Port Orchard Independent


Port Orchard council discusses funding extended foot ferry hours

Port Orchard Independent Editor
January 31, 2014 · Updated 9:24 AM

With the summer season five months away, Port Orchard city councilmembers weighed in on whether to fund ferry service and if so, what days and hours should it run.

Last May, the council approved a joint agreement with the Port of Bremerton and the City of Bremerton for Kitsap Harbor Tours, Inc., to provide additional foot ferry service hours on Friday and Saturday during the summer. Extended hours began May 24 and ended Sept. 2, while Friday and Saturday hours were extend to midnight.

The agreement stated the ferry would operate on Sundays from 10:30 a.m. to 2:30 p.m., along with Sunday events and holiday service.

Port Orchard’s portion of the cost is higher than the joining partners.The City allocated $9,500, while the Port is giving $5,500 and Bremerton $6,500. Cost to operate the ferry is $151 per hour.

At the Jan. 28 council meeting, City Clerk Brandy Rinearson noted that $6,500 has been budgeted from the Lodging Tax Funds for this summer. She also provided documents on a breakdown of riders on the foot ferry during from May 24 to Sept. 2.

Councilman John Clauson said there were some trips that operated late night with no passengers onboard and it cost $37 per trip.

“Before I would be comfortable to support this, we need to do a little more homework on whether or not — and I’m only speaking about the late night hours,” said Clauson. “I think the service we provide for Sundays and holidays are pretty effective. Late night looks like a compete waste of money.”

Clauson said, according to the riders report, during extend hours on June 1, only 11 people rode the foot ferry.

“If you add up the cost for those 11, we were paying $47 per person,” he said. “It would have been cheaper for us to hire a cab.”

Clauson suggested that the Economic Development/Tourism Committee — Councilmembers Bek Ashby, Jeff Cartwright and Fred Chang — look at the issue and talk to local merchants to see if they seen any benefits from the extended hours last summer.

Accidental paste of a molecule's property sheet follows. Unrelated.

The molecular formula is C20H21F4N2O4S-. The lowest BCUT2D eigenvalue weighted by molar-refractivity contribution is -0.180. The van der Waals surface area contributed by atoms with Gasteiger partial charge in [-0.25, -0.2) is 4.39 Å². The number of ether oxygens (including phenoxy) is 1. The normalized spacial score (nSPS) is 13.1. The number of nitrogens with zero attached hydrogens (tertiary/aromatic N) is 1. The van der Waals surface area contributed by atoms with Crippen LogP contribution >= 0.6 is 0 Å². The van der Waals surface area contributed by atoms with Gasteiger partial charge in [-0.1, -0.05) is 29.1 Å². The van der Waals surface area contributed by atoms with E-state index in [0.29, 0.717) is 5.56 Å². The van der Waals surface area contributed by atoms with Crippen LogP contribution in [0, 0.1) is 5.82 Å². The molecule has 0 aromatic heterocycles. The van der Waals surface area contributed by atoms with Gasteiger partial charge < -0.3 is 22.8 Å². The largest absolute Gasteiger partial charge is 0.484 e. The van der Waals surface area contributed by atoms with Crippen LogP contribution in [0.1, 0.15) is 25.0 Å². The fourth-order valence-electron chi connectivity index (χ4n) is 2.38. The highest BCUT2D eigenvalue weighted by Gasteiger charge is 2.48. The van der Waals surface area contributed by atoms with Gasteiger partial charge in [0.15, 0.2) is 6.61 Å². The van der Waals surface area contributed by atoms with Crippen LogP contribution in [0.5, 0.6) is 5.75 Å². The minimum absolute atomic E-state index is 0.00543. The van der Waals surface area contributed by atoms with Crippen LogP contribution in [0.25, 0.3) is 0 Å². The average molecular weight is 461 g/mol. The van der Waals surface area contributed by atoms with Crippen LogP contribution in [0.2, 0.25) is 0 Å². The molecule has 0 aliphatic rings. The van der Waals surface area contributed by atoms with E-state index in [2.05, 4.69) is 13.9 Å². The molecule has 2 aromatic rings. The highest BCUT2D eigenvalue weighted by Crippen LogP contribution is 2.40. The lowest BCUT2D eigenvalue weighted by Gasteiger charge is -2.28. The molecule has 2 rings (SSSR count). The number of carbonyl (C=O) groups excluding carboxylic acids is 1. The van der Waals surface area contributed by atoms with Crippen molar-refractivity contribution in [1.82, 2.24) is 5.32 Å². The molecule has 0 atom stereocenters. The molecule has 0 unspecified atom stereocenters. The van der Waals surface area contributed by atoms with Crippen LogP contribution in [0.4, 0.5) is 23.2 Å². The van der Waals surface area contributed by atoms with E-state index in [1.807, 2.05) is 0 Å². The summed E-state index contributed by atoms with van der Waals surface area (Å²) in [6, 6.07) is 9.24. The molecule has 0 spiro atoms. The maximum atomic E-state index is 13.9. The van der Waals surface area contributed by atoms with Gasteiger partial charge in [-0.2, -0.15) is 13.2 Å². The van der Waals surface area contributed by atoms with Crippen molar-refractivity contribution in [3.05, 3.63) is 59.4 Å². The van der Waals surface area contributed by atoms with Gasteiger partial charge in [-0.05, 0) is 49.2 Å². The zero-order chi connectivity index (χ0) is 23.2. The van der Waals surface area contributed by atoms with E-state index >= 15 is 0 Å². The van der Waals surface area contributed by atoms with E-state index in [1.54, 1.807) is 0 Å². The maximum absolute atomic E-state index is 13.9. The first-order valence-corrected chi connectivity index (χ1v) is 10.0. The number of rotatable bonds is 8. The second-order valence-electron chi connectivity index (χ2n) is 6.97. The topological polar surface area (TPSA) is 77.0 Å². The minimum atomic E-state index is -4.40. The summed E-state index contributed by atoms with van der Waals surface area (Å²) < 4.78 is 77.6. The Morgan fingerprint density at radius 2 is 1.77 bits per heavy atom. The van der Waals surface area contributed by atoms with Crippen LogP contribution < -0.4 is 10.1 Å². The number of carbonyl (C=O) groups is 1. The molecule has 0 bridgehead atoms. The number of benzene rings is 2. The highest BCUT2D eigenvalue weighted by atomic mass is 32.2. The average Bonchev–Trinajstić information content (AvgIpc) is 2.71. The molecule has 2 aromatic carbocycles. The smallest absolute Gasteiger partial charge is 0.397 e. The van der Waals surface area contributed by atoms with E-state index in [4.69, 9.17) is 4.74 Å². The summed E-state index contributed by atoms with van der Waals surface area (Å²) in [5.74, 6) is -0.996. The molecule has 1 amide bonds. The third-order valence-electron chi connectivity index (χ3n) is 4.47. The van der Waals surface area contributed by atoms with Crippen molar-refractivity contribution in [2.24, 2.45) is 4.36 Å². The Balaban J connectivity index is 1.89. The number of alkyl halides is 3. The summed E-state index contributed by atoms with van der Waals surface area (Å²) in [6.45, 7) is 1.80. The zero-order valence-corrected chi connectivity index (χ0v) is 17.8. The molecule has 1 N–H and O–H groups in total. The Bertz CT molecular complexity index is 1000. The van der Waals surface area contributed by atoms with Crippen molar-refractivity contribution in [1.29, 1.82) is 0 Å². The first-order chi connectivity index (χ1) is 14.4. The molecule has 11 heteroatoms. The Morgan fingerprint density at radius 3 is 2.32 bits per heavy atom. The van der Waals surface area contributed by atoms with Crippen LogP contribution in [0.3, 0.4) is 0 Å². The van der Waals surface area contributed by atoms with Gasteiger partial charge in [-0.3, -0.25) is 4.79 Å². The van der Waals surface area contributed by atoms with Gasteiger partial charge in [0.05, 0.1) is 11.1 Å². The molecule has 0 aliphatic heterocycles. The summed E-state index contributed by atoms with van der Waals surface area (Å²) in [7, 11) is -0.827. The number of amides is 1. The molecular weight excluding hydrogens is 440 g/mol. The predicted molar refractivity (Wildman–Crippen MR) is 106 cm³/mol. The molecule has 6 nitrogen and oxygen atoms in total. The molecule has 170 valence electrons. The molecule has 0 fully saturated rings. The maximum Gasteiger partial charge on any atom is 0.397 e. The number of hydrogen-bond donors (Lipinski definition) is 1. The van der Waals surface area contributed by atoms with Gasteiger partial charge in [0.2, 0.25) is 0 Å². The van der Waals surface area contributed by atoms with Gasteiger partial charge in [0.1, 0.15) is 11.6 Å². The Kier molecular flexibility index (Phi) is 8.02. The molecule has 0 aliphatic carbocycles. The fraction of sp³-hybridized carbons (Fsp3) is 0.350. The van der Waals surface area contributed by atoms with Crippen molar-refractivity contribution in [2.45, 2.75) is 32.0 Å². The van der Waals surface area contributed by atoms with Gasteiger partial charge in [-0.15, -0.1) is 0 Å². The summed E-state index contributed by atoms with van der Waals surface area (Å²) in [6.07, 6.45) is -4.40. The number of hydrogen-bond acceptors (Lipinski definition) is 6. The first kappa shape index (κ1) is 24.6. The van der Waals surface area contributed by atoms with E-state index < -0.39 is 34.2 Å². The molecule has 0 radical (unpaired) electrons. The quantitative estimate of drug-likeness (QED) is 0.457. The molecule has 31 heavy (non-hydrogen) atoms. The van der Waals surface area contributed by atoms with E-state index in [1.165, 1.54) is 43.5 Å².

Council Rob Pataanuu echoed Clauson concerns.

“ I rode the foot ferry a handful of times during extended hours and noticed that I — and who I was riding with — were the only people on the boat,” Putaanuus said.

Putaansuu said he favors providing Sundays and holiday service, but questioned the extended hours. He also wants the committee to examine the extended hours for the foot ferry.

“Let’s talk to the other partners to find out what they want to see,” Putaanuu added.

Ashby said the Economic Development/Tourism Committee meet Monday and discussed the foot ferry.

Ashby, who is active in the Port Orchard Bay Street Association, said the extended hours on the foot ferry was an important element to downtown merchants.

She said POBSA distributed 500 free tickets in Bremerton to ride the foot ferry.

“Of the 500 tickets distributed, 190 people took advantage of the program,” said Ashby. “Fifty-five tickets were used during the extended hours and 135 were used during regular hours.”

Mayor Tim Matthes said the city knew it wasn’t going to be cost efficient in the first year.

“It was a mild success,” the mayor said. “We’re hoping when three or four new business open up downtown, that we will do better this year.”

Matthes asked the council not to “throw the baby out with the bathwater.”

“It’s not a net winner for us, but I think it will be if we give it another year,” said Matthes. “Let’s be patient and try it again. We have it in the budget.”

Chang said before extending the hours last summer, there was no data to compare ridership response.

“Now that we know, maybe we can fine tune some of the Friday and Saturday evening hours,” said Chang. “This is something that can grow once people know about it. We need to do a better job getting the word out.”

Chang said the city went into the agreement knowing it wasn’t going to be a “money maker.”

“The fact we came under budget is actually one of the signs of success,” Chang said. “We allocated money and we came under that.”

Cartwright said the money from the lodging tax is primary for “heads in beds.”

“I’m not convinced — based on the data — that the extended Friday and Saturday hours is doing that,” said Cartwright.

Cartwright said he wants to make sure the city is being efficient with lodging tax money.


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